The Rebirth of French Venture Capital

May 19, 2015
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Change is an important part of any ecosystem. A forest fire may seem like a natural disaster that only causes destruction; however, it is the disappearance of older, larger trees that allows for younger ones to receive sunlight, and for seeds to sprout up from the ashes.

Such is the Venture Capital ecosystem, and in France, the ecosystem is in the middle of a forest fire. In the country’s capital, the past 12 months have seen a whirlwind of changes. Let’s look at what’s burning:

It’s hard to tell what is ‘burning’ and what’s ‘being born’ – really, only time will tell – however, one thing is sure: the funds above are not the ones in trouble. Change, after all, is normal. The funds which are in trouble are those we aren’t hearing from – Truffle Capital & Seventure, for example. Even more successful funds like Serena Capital are seeing a need to reinvent themselves, as their former investment strategy of “we are big enough that everyone will come to us” is no longer 100% effective (they’ve missed out on a handful of growth stage investments), as an increasing number of funds raise growth stage funds, as well as competition from London.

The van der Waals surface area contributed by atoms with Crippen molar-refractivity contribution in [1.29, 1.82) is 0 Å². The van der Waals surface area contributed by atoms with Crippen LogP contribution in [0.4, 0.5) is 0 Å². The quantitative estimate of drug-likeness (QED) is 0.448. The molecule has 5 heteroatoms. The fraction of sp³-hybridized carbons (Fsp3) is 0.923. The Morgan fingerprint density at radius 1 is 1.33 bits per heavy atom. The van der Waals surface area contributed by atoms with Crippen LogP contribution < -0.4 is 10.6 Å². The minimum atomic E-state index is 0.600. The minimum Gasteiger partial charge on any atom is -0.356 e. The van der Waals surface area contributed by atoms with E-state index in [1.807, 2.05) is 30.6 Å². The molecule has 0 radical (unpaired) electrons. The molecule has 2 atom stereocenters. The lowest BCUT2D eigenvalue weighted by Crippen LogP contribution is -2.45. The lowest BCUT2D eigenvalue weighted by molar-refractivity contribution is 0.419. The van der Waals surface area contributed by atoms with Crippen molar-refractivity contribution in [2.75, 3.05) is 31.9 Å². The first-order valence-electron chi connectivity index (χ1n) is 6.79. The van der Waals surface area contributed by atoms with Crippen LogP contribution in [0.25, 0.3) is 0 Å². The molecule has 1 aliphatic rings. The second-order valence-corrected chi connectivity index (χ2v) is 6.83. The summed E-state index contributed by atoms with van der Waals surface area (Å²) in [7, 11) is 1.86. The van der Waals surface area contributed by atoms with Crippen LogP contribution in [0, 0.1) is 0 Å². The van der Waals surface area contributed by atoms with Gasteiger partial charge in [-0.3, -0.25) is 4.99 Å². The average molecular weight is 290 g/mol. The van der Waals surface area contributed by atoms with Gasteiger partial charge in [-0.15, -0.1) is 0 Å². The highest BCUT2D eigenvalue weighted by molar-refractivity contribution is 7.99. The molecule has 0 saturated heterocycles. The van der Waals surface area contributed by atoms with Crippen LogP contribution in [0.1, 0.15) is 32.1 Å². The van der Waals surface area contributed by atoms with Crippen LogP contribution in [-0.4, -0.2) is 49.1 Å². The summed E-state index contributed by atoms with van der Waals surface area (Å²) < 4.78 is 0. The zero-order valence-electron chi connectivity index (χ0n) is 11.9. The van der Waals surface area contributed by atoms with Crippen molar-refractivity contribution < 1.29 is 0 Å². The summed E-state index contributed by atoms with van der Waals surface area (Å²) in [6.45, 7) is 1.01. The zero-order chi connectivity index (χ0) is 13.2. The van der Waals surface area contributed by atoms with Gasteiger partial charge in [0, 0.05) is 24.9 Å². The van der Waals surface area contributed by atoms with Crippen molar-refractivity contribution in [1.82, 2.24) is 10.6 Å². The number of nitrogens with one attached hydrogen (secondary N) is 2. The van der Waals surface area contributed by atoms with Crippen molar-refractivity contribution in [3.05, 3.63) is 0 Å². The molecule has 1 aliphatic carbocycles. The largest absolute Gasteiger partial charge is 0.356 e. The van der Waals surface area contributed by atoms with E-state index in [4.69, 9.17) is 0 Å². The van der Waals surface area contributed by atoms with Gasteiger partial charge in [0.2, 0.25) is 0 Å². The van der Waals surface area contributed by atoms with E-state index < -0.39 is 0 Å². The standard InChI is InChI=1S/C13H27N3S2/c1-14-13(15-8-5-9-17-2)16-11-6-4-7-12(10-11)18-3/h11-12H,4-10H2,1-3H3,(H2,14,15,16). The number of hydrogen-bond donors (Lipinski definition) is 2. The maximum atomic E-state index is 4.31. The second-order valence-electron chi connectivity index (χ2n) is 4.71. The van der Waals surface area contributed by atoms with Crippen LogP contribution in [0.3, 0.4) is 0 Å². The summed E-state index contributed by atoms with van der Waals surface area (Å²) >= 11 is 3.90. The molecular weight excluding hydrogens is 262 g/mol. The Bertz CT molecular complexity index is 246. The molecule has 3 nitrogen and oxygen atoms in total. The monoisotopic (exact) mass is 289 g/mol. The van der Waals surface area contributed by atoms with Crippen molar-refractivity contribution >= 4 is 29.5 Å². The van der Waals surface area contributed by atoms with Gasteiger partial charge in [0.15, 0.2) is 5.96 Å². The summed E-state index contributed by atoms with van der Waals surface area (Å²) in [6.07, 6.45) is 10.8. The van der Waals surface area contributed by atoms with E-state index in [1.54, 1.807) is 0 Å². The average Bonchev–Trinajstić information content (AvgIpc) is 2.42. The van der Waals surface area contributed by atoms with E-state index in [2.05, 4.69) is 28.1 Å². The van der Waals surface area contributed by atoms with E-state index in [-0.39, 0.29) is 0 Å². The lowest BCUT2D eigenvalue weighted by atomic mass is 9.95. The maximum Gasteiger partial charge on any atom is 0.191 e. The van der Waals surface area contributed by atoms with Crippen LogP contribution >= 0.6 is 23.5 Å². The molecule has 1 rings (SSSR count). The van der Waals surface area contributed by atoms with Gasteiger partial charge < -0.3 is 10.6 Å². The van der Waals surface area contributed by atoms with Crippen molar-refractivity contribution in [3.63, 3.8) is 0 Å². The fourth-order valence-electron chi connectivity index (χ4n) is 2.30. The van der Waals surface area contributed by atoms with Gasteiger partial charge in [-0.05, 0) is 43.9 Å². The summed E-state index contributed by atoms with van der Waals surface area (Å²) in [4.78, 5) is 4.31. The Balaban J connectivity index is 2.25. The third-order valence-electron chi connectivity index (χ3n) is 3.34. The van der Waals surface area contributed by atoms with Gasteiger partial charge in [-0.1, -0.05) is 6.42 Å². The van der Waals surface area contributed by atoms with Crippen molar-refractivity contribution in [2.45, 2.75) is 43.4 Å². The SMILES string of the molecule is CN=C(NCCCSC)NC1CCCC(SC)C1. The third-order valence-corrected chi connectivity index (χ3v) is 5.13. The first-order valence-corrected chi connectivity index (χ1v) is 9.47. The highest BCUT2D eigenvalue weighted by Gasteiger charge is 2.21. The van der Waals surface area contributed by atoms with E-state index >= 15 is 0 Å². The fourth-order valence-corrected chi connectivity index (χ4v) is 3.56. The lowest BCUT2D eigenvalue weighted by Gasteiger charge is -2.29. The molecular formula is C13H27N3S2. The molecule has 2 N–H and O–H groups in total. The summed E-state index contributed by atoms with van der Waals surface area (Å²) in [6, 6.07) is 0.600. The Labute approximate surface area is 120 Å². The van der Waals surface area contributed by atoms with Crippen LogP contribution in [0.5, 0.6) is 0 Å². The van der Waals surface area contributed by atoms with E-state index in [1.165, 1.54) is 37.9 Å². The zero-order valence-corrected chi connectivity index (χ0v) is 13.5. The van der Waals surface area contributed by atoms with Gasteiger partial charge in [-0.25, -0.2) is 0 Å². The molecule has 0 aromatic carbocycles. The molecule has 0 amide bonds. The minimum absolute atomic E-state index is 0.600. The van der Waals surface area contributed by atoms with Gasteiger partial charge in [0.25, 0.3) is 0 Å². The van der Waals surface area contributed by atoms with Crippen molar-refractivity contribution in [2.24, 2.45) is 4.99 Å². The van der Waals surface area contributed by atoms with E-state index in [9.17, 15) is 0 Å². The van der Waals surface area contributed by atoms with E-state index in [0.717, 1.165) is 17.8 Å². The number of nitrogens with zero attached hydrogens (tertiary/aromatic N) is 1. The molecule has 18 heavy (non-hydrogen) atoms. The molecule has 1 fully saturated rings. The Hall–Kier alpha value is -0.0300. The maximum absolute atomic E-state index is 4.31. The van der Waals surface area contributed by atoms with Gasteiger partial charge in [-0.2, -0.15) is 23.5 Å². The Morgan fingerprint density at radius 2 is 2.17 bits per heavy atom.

I’ve been impressed in the past 12-24 months with how perception of various funds can evolve so quickly. I’ve already spoken of how Partech has reinvented itself, but let’s also give praise where praise is due, to both Iris Capital & Alven Capital. These two funds have cemented their presence in France as quick-to-move, boots-on-the-ground, entrepreneur-friendly & globally-minded funds. And what’s even better: they’ve got the money to back it up.  Iris Capital is sitting on a decreasing pile of Publicis & Orange’s €500 MIllion fund; however, their investment in Lookout Mobile alone should pay that back in full, not to mention Netatmo, Adomik, PlaceIQ, mopub, Scality & more.

Alven Capital has shown itself quick to act, propelled by the trio of Jeremy Uzan, Nicolas Celier (potentially departing) & Raffi Kamber, who have moved quickly and gotten into investments in Algolia, Drivy, Happn, Capitaine Train, BIME, & Dataiku.

I won’t even go into the effect that Bpifrance’s evolving investment strategy has had on the landscape.

The Venture Capital scene will continue to grow – new flowers will sprout, ambitious startups looking for ambitious VCs – however, France’s VC scene is going through a rapidity of change that I think only happens once every fifteen years, and if you look at the last time there was a big change – 1999/2000/2001 – it seems that we may not see such a spring of funds for a while after this.

This is, of course, all good news for French startups, who are seeing increasing levels of capital available to them, and increasing participation not just from UK VCs, but German & American funds as well.